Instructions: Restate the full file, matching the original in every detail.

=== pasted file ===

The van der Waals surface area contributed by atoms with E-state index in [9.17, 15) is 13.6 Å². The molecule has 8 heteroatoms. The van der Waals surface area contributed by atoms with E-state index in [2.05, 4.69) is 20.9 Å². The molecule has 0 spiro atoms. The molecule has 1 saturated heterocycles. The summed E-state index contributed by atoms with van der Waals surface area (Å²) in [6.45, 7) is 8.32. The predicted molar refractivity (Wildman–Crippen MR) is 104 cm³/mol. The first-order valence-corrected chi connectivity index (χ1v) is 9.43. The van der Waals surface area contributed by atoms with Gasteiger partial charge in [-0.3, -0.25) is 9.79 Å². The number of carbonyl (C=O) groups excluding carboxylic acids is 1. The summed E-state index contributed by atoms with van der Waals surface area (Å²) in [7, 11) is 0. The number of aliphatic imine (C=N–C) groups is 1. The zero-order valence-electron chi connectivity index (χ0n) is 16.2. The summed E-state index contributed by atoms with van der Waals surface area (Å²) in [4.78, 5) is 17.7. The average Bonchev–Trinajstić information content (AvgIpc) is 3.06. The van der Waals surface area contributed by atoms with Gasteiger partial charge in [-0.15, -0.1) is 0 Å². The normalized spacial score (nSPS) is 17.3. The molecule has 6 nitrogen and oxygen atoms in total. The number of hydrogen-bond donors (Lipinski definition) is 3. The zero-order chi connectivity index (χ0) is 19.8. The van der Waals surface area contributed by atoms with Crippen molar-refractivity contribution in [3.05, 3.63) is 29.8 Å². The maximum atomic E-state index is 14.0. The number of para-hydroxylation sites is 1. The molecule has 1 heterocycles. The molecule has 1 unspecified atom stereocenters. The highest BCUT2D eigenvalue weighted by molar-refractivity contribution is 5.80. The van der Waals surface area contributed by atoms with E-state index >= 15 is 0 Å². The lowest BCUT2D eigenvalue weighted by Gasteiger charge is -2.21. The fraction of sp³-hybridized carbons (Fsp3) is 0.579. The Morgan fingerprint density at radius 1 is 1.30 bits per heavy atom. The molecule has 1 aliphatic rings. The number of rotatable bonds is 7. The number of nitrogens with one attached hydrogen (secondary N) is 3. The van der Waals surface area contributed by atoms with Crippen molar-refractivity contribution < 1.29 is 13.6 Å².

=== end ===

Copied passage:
The van der Waals surface area contributed by atoms with E-state index in [9.17, 15) is 13.6 Å². The molecule has 8 heteroatoms. The van der Waals surface area contributed by atoms with E-state index in [2.05, 4.69) is 20.9 Å². The molecule has 0 spiro atoms. The molecule has 1 saturated heterocycles. The summed E-state index contributed by atoms with van der Waals surface area (Å²) in [6.45, 7) is 8.32. The predicted molar refractivity (Wildman–Crippen MR) is 104 cm³/mol. The first-order valence-corrected chi connectivity index (χ1v) is 9.43. The van der Waals surface area contributed by atoms with Gasteiger partial charge in [-0.3, -0.25) is 9.79 Å². The number of carbonyl (C=O) groups excluding carboxylic acids is 1. The summed E-state index contributed by atoms with van der Waals surface area (Å²) in [7, 11) is 0. The number of aliphatic imine (C=N–C) groups is 1. The zero-order valence-electron chi connectivity index (χ0n) is 16.2. The summed E-state index contributed by atoms with van der Waals surface area (Å²) in [4.78, 5) is 17.7. The average Bonchev–Trinajstić information content (AvgIpc) is 3.06. The van der Waals surface area contributed by atoms with Gasteiger partial charge in [-0.15, -0.1) is 0 Å². The normalized spacial score (nSPS) is 17.3. The molecule has 6 nitrogen and oxygen atoms in total. The number of hydrogen-bond donors (Lipinski definition) is 3. The zero-order chi connectivity index (χ0) is 19.8. The van der Waals surface area contributed by atoms with Crippen molar-refractivity contribution in [3.05, 3.63) is 29.8 Å². The maximum atomic E-state index is 14.0. The number of para-hydroxylation sites is 1. The molecule has 1 heterocycles. The molecule has 1 unspecified atom stereocenters. The highest BCUT2D eigenvalue weighted by molar-refractivity contribution is 5.80. The van der Waals surface area contributed by atoms with E-state index >= 15 is 0 Å². The lowest BCUT2D eigenvalue weighted by Gasteiger charge is -2.21. The fraction of sp³-hybridized carbons (Fsp3) is 0.579. The Morgan fingerprint density at radius 1 is 1.30 bits per heavy atom. The molecule has 1 aliphatic rings. The number of rotatable bonds is 7. The number of nitrogens with one attached hydrogen (secondary N) is 3. The van der Waals surface area contributed by atoms with Crippen molar-refractivity contribution < 1.29 is 13.6 Å².